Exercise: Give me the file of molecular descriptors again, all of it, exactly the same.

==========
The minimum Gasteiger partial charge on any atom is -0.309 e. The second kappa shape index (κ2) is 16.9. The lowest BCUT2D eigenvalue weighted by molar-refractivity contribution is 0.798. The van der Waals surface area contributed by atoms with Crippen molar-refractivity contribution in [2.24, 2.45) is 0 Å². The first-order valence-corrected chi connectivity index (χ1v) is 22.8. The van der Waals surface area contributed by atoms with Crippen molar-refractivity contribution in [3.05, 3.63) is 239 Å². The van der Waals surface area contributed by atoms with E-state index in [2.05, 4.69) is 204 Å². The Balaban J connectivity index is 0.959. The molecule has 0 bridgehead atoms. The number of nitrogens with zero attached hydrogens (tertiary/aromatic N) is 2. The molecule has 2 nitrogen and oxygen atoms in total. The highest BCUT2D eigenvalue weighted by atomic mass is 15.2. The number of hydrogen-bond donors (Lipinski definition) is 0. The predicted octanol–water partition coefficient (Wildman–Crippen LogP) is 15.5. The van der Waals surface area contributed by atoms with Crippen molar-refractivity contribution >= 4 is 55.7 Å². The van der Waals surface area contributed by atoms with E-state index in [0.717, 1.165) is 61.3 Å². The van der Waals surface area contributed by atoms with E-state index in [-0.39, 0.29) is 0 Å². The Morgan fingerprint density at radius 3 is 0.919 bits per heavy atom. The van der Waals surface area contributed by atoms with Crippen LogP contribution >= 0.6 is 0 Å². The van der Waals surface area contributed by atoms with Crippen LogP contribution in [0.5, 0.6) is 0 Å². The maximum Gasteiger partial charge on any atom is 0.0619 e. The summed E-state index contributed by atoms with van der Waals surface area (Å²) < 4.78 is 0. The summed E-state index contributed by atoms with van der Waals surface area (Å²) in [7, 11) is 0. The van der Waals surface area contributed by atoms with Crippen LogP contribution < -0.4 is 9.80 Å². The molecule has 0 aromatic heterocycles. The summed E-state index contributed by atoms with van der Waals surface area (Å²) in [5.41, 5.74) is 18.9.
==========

The minimum Gasteiger partial charge on any atom is -0.309 e. The second kappa shape index (κ2) is 16.9. The lowest BCUT2D eigenvalue weighted by molar-refractivity contribution is 0.798. The van der Waals surface area contributed by atoms with Crippen molar-refractivity contribution in [2.24, 2.45) is 0 Å². The first-order valence-corrected chi connectivity index (χ1v) is 22.8. The van der Waals surface area contributed by atoms with Crippen molar-refractivity contribution in [3.05, 3.63) is 239 Å². The van der Waals surface area contributed by atoms with E-state index in [2.05, 4.69) is 204 Å². The Balaban J connectivity index is 0.959. The molecule has 0 bridgehead atoms. The number of nitrogens with zero attached hydrogens (tertiary/aromatic N) is 2. The molecule has 2 nitrogen and oxygen atoms in total. The highest BCUT2D eigenvalue weighted by atomic mass is 15.2. The number of hydrogen-bond donors (Lipinski definition) is 0. The predicted octanol–water partition coefficient (Wildman–Crippen LogP) is 15.5. The van der Waals surface area contributed by atoms with Crippen molar-refractivity contribution >= 4 is 55.7 Å². The van der Waals surface area contributed by atoms with E-state index in [0.717, 1.165) is 61.3 Å². The van der Waals surface area contributed by atoms with E-state index in [-0.39, 0.29) is 0 Å². The Morgan fingerprint density at radius 3 is 0.919 bits per heavy atom. The van der Waals surface area contributed by atoms with Crippen LogP contribution >= 0.6 is 0 Å². The van der Waals surface area contributed by atoms with Crippen LogP contribution in [0.5, 0.6) is 0 Å². The maximum Gasteiger partial charge on any atom is 0.0619 e. The summed E-state index contributed by atoms with van der Waals surface area (Å²) < 4.78 is 0. The summed E-state index contributed by atoms with van der Waals surface area (Å²) in [7, 11) is 0. The van der Waals surface area contributed by atoms with Crippen LogP contribution < -0.4 is 9.80 Å². The molecule has 0 aromatic heterocycles. The summed E-state index contributed by atoms with van der Waals surface area (Å²) in [5.41, 5.74) is 18.9.